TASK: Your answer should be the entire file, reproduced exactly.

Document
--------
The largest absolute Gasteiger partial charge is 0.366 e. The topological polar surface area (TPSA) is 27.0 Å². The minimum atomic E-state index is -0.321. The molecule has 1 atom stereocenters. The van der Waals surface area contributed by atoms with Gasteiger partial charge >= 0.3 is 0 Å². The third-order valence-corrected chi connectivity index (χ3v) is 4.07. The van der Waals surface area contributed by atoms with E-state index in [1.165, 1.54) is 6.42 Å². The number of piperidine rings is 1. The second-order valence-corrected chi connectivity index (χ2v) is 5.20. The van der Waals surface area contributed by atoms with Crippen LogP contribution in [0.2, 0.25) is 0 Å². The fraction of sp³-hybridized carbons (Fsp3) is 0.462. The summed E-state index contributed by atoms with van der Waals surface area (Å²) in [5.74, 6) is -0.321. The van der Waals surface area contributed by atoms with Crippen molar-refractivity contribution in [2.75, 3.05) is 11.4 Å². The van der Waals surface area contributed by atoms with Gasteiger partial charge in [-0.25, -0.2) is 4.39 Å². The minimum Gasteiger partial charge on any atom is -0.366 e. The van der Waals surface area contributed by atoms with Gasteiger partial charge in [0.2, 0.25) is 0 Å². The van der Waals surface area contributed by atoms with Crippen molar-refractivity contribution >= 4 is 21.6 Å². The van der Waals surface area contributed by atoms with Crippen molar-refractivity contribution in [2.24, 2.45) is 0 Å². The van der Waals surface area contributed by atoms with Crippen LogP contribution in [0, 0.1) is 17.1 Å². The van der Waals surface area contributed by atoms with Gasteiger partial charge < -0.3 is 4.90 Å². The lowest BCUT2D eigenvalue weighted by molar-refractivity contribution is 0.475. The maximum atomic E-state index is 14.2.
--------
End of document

The largest absolute Gasteiger partial charge is 0.366 e. The topological polar surface area (TPSA) is 27.0 Å². The minimum atomic E-state index is -0.321. The molecule has 1 atom stereocenters. The van der Waals surface area contributed by atoms with Gasteiger partial charge >= 0.3 is 0 Å². The third-order valence-corrected chi connectivity index (χ3v) is 4.07. The van der Waals surface area contributed by atoms with E-state index in [1.165, 1.54) is 6.42 Å². The number of piperidine rings is 1. The second-order valence-corrected chi connectivity index (χ2v) is 5.20. The van der Waals surface area contributed by atoms with Crippen LogP contribution in [0.2, 0.25) is 0 Å². The fraction of sp³-hybridized carbons (Fsp3) is 0.462. The summed E-state index contributed by atoms with van der Waals surface area (Å²) in [5.74, 6) is -0.321. The van der Waals surface area contributed by atoms with Crippen molar-refractivity contribution in [2.75, 3.05) is 11.4 Å². The van der Waals surface area contributed by atoms with Gasteiger partial charge in [-0.25, -0.2) is 4.39 Å². The minimum Gasteiger partial charge on any atom is -0.366 e. The van der Waals surface area contributed by atoms with Gasteiger partial charge in [0.2, 0.25) is 0 Å². The van der Waals surface area contributed by atoms with Crippen molar-refractivity contribution >= 4 is 21.6 Å². The van der Waals surface area contributed by atoms with Crippen molar-refractivity contribution in [2.24, 2.45) is 0 Å². The van der Waals surface area contributed by atoms with Crippen LogP contribution in [0, 0.1) is 17.1 Å². The van der Waals surface area contributed by atoms with Gasteiger partial charge < -0.3 is 4.90 Å². The lowest BCUT2D eigenvalue weighted by molar-refractivity contribution is 0.475. The maximum atomic E-state index is 14.2.